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home : features : features April 28, 2016


10/2/2013 8:15:00 AM
Bullied child's story makes big impact on high school students
Kirk Smalley embraced the picture of his eleven-year-old son Ty. “Ty will be eleven years old forever. You don’t get any older when you die, you still have birthdays but you never get any older,” said Smalley.
Kirk Smalley embraced the picture of his eleven-year-old son Ty. “Ty will be eleven years old forever. You don’t get any older when you die, you still have birthdays but you never get any older,” said Smalley.

Geri Kinsley
Special to Review

Chino Valley High School students gathered in the gym on Thursday, Aug. 29, and what they heard has made a big impact on their campus.

The guest speaker was Kirk Smalley of Stand for the Silent. Smalley and his wife, Laura, from Stillwater, Okla., lost their 11-year-old son Ty to suicide after he was suspended from the school where he fought back against a bully that had been picking on him for two years.

The Smalleys are traveling the United States to speak out against bullying. Kirk shared stories of other kids who lost their lives after being bullied by their peers. With the American Sign Language "love" sign raised to help Smalley get through each story, the CVHS students listened and cried along with him. The student council members and Smalley handed out blue "I Am Somebody" bracelets with the letters "sfts" on them to remind each person to Stand for the Silent.

"The assembly made my heart break for Kirk and everything that he and his family were put through. It makes you think about the reality of what bullying does to kids in our society today," said junior Ricky Rodriguez, 2013/2014 Student Council president. "Kirk coming to our school and telling his story really opened up everyone's eyes. Looking across the gym, everyone was so engaged in him. I was extremely proud of our student body and have a feeling this school year will be one for the books!"

Smalley encouraged the students to start their own chapter of Stand for the Silent to keep the movement going in Chino Valley. As of August 23, Ty's parents have talked to 742,000 students and 743 schools, including Chino Valley High School, to stop bullying.

With every student and facility member on their feet and tears in their eyes, Smalley finished with a pledge and a promise. In the weeks that have followed the assembly, the student council members have seen an improvement on the Chino Valley High School campus. They are working with the Stand For The Silent organization to start the first chapter in Arizona at the high school.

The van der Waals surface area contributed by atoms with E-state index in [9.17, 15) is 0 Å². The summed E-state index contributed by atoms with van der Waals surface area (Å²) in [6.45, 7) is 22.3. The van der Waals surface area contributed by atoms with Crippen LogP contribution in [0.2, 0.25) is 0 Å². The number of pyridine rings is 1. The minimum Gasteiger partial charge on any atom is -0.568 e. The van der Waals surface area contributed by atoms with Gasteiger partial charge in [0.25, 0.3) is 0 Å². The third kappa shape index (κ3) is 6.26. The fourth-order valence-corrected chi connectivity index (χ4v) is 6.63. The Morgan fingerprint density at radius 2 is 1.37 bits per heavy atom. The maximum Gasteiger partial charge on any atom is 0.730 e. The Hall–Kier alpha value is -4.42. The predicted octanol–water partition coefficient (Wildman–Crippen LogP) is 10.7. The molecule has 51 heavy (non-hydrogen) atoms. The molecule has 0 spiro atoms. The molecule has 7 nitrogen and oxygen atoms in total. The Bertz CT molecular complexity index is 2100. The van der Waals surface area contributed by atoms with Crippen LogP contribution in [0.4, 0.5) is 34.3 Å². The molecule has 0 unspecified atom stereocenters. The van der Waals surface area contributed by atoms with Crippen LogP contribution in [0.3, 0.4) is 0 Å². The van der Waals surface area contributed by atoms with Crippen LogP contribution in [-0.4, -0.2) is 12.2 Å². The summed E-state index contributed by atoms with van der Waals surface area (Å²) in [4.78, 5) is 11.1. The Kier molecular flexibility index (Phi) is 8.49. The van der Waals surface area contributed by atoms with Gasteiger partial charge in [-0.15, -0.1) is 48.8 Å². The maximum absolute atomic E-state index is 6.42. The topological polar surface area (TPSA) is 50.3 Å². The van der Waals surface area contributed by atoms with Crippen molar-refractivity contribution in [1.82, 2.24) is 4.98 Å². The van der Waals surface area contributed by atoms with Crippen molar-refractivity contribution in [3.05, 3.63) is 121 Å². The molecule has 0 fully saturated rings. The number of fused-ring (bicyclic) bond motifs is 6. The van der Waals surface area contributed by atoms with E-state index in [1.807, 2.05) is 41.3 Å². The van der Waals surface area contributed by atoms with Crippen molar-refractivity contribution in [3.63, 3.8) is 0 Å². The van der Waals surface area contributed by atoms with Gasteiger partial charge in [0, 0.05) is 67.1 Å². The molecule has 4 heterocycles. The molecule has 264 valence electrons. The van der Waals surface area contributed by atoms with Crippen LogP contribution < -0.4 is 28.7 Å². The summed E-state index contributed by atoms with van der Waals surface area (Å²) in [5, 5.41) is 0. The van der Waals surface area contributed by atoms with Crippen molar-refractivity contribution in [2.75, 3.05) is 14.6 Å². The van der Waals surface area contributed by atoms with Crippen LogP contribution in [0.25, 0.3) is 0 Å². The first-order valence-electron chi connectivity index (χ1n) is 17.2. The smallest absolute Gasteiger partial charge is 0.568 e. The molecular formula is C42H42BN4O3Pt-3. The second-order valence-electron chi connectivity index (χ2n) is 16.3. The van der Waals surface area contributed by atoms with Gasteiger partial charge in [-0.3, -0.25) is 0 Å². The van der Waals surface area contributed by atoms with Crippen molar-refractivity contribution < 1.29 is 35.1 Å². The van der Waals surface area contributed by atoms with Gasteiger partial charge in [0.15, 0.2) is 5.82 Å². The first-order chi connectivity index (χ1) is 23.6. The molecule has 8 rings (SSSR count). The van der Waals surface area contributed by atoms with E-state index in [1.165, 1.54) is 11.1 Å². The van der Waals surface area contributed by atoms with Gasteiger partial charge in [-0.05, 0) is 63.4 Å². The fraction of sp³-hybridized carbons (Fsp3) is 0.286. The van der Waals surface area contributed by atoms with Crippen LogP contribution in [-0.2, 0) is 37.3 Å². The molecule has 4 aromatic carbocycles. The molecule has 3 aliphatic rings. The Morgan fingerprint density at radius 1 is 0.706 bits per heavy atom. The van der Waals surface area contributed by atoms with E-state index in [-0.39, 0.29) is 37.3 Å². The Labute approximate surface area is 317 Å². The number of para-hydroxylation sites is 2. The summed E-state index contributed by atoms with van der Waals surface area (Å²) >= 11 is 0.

For more information please visit www.standforthesilent.com.






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Reader Comments

Posted: Sunday, October 6, 2013
Article comment by: RC Castro

It is not really fun when you are the one that is being bullied. bullying has been the most common issues that is present in every school throughout the world, most of the bullied students suffer from not just physical as well as emotional and psychological distress, this could lower the child's self esteem and confidence. Parents should always make sure that their children is bully free, they must ensure their child safety and security towards this common problem.

Posted: Sunday, October 6, 2013
Article comment by: Gloria Rinderman

To try to help combat bullying, children should be taught kindness and tolerance as young as possible. The song “Be a Buddy, not a Bully,”-- for children up to 9 years old-- can be heard on YouTube:
http://www.youtube.com/watch?v=Or7WPUtUnRo



Posted: Friday, October 4, 2013
Article comment by: Louise Keir

I am a custodian for CVHS. I was not in the gym for the assembly but I was setting up the cafeteria next door for lunch. There were quite a few students that had to come in there because they were so emotional from Kirk Smalley's story. I think it has improved the thinking and the actions of our student body.



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